CA 72-4 1.3 ng/mL 77.0 84.4
Mandorwski et al. [14] (2002) 40 24 CEA 62 ng/g protein 60 87 Most sensitive marker in the PLF
CA 72-4 1214 U/g protein 55 96 Most sensitive marker in the serum
Li et al. [23] (2005) 64 8 CEA 100 ng/g protein 94.7 82.2 Prediction of peritoneal recurrence and prognosis
Fernandes et al. [24] (2007) 32 18 CA 72-4 0.61 U/mL 40.6 100.0 Correlation with LN metastasis, serosal involvement, and more advanced stage
Crepaldi-Filho et al. [12] (2008) 46 CEA 0.2 ng/mL 91.0 72.0 Associated with more advanced stage
CA 19-9 2.2 U/mL 69.0 38.9
Hoskovec et al. [25] (2017) 105 12 CEA 4.7 µg/L 53.0 100.0 Prediction of peritoneal dissemination
CA19-9 37 U/mL
Ito et al. [26] (2005) 197 RT-PCR for CEA mRNA 0.1 89.7 82.7 Prediction of peritoneal recurrence and prognosis
Wang et al. [27] (2005) 40 200 ng/g protein 66.7 89.3 Prediction of peritoneal dissemination and recurrence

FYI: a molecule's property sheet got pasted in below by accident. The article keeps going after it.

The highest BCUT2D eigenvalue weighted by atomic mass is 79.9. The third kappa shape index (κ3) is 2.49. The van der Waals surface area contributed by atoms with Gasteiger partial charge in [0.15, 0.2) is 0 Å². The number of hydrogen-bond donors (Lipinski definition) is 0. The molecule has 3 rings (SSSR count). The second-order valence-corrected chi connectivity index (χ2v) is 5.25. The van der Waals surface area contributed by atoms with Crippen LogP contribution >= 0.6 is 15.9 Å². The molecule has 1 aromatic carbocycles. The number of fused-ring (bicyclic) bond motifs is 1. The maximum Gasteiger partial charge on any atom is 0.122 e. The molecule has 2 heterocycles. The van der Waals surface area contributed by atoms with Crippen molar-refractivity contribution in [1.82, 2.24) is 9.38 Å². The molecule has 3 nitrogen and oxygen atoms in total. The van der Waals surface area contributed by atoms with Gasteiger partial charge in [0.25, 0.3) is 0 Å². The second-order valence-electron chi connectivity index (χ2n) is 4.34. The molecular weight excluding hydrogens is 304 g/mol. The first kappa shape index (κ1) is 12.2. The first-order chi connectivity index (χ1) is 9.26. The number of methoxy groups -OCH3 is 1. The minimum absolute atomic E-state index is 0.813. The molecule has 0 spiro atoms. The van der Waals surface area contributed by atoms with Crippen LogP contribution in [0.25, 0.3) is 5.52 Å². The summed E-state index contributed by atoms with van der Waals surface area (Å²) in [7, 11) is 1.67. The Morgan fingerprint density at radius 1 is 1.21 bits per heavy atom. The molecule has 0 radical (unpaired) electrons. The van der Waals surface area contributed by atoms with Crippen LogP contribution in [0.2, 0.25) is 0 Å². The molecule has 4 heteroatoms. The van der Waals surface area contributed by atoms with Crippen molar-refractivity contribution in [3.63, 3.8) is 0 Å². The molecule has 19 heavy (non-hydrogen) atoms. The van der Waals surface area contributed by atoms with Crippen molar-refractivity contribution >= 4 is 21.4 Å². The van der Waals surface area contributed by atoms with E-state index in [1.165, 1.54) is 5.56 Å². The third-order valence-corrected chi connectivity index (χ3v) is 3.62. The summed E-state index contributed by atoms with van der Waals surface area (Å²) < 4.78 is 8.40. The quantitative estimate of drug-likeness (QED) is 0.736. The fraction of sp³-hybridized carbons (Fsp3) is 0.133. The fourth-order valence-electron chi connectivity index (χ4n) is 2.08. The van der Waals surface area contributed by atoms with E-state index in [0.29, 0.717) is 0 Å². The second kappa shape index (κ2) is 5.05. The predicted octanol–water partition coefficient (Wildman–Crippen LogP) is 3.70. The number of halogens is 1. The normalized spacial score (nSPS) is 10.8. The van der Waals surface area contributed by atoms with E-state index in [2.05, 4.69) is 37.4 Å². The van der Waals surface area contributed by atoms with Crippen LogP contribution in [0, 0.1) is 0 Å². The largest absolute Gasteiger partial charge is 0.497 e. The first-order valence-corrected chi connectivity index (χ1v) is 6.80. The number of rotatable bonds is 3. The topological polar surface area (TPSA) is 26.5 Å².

Takata et al. [28] (2014) 104 RT-PCR for mRNA of CEA and CK20 NA NA Prediction of peritoneal recurrence and prognosis
Tamura et al. [29] (2014) 141 NA NA Prediction of peritoneal recurrence and prognosis
Ascites Jung et al. [13] (2010) 119 CEA 5.0 ng/mL 92.5 24 Prediction of prognosis
Noh et al. [30] (2011) 93 CEA 86.7
MMP-2 8.6 ng/mL 93.3 Diagnostic and prognostic value of peritoneal carcinomatosis
MMP-9 0.14 ng/mL 35.2
Yun et al. [17] (2019) 92 73 miR-181b-5p 87.5 78.8 Diagnostic value of peritoneal carcinomatosis
CEA 2.2 ng/mL 87.4 81.8
miR-181b-5p+CEA 82.5 96.7
Present study 138 64 CEA 2.3 ng/mL 85.5 96.9 Diagnostic value of peritoneal carcinomatosis
CA 19-9 10.2 U/mL 79.0 100.0
CA 72-4 1.7 U/mL 61.6 89.0
CEA+CA 72-4 5.1 86.2 100.0
CEA+CA 19-9 19.9 80.4 93.8
CEA+CA 72-4+CA 19-9 21.4 85.5 93.8

PLF, peritoneal lavage fluid; CEA, carcinoembryonic antigen; CA 125, cancer antigen 125; CA 19-9, carbohydrate antigen 19-9; NA, not available; CA 72-4, cancer antigen 72-4; RT-PCR, reverse transcription polymerase chain reaction; CK-20, cytokeratin-20; MMP-2, matrix metalloproteinase-2; LN, lymph node.